South African Foreign Minister Roelof F. (Pik) Botha said yesterday that the United States "has a real chance of achieving an internationally accepted solution" to the issue of independence for Namibia, but neither he nor senior U.S. officials offered any hope that an agreement is near.
In a continuation of the Reagan administration's policy of "constructive engagement" with South Africa, Botha met yesterday with Secretary of State George P. Shultz, Undersecretary for Political Affairs Lawrence Eagleburger and the State Department's chief Africa-policy strategist, Assistant Secretary Chester Crocker.
On a visit in May, 1981, at the outset of the new administration's approach toward South Africa, Botha met with President Reagan as well as with then-Secretary of State Alexander M. Haig Jr. Both Reagan and Vice President Bush, who just completed a tour of several black African countries, were out of town yesterday.
U.S. officials said the meetings primarily were intended as a get-acquainted session for Botha and Shultz and not for negotiations, but South African diplomats said talks yesterday and on Wednesday between Crocker and Botha centered heavily on the Namibia issue.
Expressions of optimism over Namibia, common from U.S. officials this past summer, have begun to wane in recent months. Namibian independence has been publicly linked by Washington to withdrawal of Cuban troops from neighboring Angola and this "linkage" has been condemned by many African states.
A U.S. official said yesterday Americans should "not be deceived by the rhetoric" of African leaders on the Cuban issue, arguing that "of necessity many leaders have to state their rejection publicly, but practically all . . . support our effort for a negotiated settlement."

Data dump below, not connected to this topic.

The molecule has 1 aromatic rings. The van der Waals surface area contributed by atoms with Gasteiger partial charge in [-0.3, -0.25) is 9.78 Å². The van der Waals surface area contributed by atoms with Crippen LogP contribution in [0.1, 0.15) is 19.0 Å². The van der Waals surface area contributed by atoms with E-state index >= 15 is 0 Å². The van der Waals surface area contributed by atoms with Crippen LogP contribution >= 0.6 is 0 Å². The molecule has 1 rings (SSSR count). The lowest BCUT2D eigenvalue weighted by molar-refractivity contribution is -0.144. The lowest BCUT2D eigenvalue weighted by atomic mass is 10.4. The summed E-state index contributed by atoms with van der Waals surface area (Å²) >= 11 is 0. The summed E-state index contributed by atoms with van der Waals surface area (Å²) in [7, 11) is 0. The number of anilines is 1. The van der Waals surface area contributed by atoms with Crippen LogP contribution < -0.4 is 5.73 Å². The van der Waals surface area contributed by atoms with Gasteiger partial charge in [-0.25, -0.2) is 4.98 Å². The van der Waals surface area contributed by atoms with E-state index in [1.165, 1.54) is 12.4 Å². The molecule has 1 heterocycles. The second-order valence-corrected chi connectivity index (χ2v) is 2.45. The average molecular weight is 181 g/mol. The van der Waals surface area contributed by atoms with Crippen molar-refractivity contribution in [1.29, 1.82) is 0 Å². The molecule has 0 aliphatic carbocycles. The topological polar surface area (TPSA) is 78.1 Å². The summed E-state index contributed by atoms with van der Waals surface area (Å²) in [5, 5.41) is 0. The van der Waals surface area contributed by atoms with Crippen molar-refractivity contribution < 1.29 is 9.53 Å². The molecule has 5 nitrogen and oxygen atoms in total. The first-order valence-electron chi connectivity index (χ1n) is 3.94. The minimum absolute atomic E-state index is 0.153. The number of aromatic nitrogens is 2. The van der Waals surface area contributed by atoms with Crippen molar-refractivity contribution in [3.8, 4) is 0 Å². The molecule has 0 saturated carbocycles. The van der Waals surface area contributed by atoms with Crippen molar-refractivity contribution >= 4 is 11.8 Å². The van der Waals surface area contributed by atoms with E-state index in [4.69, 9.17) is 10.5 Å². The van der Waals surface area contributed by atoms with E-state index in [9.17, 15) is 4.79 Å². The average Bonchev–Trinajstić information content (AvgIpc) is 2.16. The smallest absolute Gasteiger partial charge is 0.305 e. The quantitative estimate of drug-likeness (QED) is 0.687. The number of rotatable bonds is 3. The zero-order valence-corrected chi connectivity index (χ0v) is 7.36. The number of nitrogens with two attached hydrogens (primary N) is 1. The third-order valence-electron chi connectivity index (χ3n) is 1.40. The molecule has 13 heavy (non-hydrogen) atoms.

The official, whose remarks were on a non-attributable basis, warned that "there is the potential for southern Africa to slide into real danger." He said Botha and Shultz focused on the "security situation" in all of southern Africa, an apparent reference to reported South African destabilization efforts in Mozambique, Zimbabwe and Zambia.
South African troops have been operating in southern Angola for some time in connection with the guerrilla war over Namibia.
Botha said after his meetings with Shultz, which lasted some three hours, including lunch, that in the Namibia negotiations "the major problem is the lack of trust by the Angolan government." It was a sentiment endorsed by the U.S. official, who said, however, that the lack of trust exists on both the Angolan and South African sides.
Asked about reported suggestions that a multinational force might be formed to take the place of Cuban troops in Angola, Botha said the idea has not been formally proposed but that South Africa "will not be able to tolerate foreign forces" in the region.
The U.S. official, admitting that the idea had been one of many informally discussed, said that while Washington had not proposed such a force, neither had it been ruled out.